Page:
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C# and .

NET Technology
Object Oriented Programming with C# 2.0

Objectives

Essentials of Object-Oriented Programming


Classes and Objects Using Encapsulation C# and Object Orientation Defining Object-Oriented Systems The Object Hierarchy

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Objectives

Use Constructors In C#

Use Destructors In C#
Explain the working of Garbage Collector

Discuss Method Overloading


Discuss Operator Overloading Use Inheritance in C# Discuss Overriding
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Objectives

Discuss Polymorphism

Use Virtual Functions


Discuss relationship between polymorphism and inheritance

Discuss Abstract Base classes


Discuss the concept of Interfaces Use Interfaces

Discuss Properties
Discuss Indexers

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Object Oriented Programming Overview

1. Object Oriented Programming History


Object-oriented programming has roots that can be traced to the 1960s: As hardware and software became increasingly complex, quality was often compromised. Researchers studied ways to maintain software quality and developed object-oriented programming in part to address common problems by strongly emphasizing discrete, reusable units of programming logic. The methodology focuses on data rather than processes, with programs composed of self-sufficient modules (objects) each containing all the information needed to manipulate its own data structure.

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1. Object Oriented Programming History

The Object-Oriented methodology focuses on data rather than processes, with programs composed of self-sufficient modules (objects) each containing all the information needed to manipulate its own data structure. This is in contrast to the existing modular programming which had been dominant for many years that focused on the function of a module An object-oriented program may thus be viewed as a collection of cooperating objects, as opposed to the conventional model, in which a program is seen as a list of tasks (subroutines) to perform

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2. OOP Fundamental Concepts

Fundamental Concepts in OOP are:

Class Object Instance Method Message passing Inheritance Abstraction Encapsulation Polymorphysm De-coupling

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I. Classes and Objects

1. What is a class?

A class define the abstract characteristics of a thing (object), including the thing's characteristics (its attributes, fields or properties) and the thing's behaviors (the things it can do, or methods, operations or features). For example, the class Dog would consist of traits shared by all dogs, such as:

Breed and fur color (characteristics), and The ability to bark and sit (behaviors)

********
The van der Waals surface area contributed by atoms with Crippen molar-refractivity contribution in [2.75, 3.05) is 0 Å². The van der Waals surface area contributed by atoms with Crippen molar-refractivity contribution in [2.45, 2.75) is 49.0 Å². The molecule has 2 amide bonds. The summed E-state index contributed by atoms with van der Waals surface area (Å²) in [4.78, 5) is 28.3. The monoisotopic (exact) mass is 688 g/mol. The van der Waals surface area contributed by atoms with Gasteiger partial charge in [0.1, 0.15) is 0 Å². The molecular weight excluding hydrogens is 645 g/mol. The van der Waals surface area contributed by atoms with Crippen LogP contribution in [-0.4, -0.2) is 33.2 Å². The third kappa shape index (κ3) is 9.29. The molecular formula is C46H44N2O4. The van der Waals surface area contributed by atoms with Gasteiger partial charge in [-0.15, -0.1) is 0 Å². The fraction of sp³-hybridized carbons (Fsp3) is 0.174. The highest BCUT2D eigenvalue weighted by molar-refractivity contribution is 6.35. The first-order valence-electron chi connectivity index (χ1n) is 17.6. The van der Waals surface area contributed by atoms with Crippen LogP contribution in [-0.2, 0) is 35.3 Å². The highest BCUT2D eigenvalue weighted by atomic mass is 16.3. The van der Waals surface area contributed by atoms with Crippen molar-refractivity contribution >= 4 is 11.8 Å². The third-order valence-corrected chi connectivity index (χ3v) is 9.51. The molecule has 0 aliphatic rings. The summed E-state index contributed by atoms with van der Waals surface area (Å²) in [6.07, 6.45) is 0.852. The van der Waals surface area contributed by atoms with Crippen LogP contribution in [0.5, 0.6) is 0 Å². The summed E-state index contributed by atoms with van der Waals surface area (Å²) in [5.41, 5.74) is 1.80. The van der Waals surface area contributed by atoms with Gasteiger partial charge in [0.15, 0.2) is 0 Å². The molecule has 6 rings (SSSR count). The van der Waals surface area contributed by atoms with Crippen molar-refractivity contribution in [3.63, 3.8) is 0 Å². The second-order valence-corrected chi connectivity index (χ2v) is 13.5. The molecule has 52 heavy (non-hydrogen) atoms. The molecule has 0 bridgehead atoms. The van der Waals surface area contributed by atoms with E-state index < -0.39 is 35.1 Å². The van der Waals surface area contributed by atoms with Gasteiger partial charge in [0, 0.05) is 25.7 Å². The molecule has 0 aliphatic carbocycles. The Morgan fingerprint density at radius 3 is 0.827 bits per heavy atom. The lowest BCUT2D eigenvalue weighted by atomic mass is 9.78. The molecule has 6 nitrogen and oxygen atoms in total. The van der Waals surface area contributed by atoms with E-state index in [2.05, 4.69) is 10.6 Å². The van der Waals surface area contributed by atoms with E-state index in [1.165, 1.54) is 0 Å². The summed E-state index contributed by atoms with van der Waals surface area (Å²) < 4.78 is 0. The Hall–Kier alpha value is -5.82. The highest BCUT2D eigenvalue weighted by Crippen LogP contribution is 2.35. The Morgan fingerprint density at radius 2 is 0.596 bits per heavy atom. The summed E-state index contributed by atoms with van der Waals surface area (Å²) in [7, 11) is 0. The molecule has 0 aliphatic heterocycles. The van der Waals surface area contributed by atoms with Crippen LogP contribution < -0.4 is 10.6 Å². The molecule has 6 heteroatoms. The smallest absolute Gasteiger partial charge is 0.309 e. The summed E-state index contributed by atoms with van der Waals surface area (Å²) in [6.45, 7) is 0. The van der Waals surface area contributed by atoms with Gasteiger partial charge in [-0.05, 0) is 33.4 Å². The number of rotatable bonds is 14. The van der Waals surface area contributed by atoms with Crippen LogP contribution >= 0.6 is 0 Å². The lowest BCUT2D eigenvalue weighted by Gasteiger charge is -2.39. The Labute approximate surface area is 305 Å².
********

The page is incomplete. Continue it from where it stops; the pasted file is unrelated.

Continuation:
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1. What is a class?

In C#.NET, classes are declared using the keyword class, as shown in the following example:

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An example: A class with its attributes, fields, properties, methods,

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2. Members of a class

The members of a class type are divided into the following categories:

Constants Fields Methods Properties Events Indexers Operators Constructors Destructors Types

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2.1. Compare Properties and Public Fields

Properties can be recognize by IDEs (such as Visual Studio.NET) but public fields Properties are the hybrid of fields and methods A property is like a clockknob: when you turn it, the hour hand and the minute hand and the second hand are automatically adjusted

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2.2. Constructor

Whenever a class or struct is created, its constructor is called. A class or struct may have multiple constructors that take different arguments. Constructors enable the programmer to set default values, limit instantiation, and write code that is flexible and easy to read. If you do not provide a constructor for your object, C# will create one by default that instantiates the object and sets member variables to the default values Static classes and structs can also have constructors
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2.3. Destructor

Destructors are used to destruct instances of classes.


Destructors cannot be defined in structs. They are only used with classes. A class can only have one destructor. Destructors cannot be inherited or overloaded. Destructors cannot be called. They are invoked automatically. A destructor does not take modifiers or have parameters. The destructor implicitly calls Finalize on the base class of the object.

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2.4. Indexers
Indexers allow you to index a class or a struct instance in the same way as an array An indexer is declared like a property except that the name of the member is this followed by a parameter list written between the delimiters [ and ]

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Indexer example

BEFORE

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Indexer example

NOW

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3. Access Modifiers

Access modifiers are keywords used to specify the declared accessibility of a member or a type. This section introduces the four access modifiers:

Public: The public keyword is an access modifier for types and type members. Public access is the most permissive access level. There are no restrictions on accessing public members Protected: The protected keyword is a member access modifier. A protected member is accessible from within the class in which it is declared, and from within any class derived from the class that declared this member. Internal: Internal members are accessible only within files in the same assembly. A common use of internal access is in component-based development because it enables a group of components to cooperate in a private manner without being exposed to the rest of the application code. Private: The private keyword is a member access modifier. Private access is the least permissive access level. Private members are accessible only within the body of the class or the struct in which they are declared. Nested types in the same body can also access those private members.

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3. What is the meaning of partial keyword?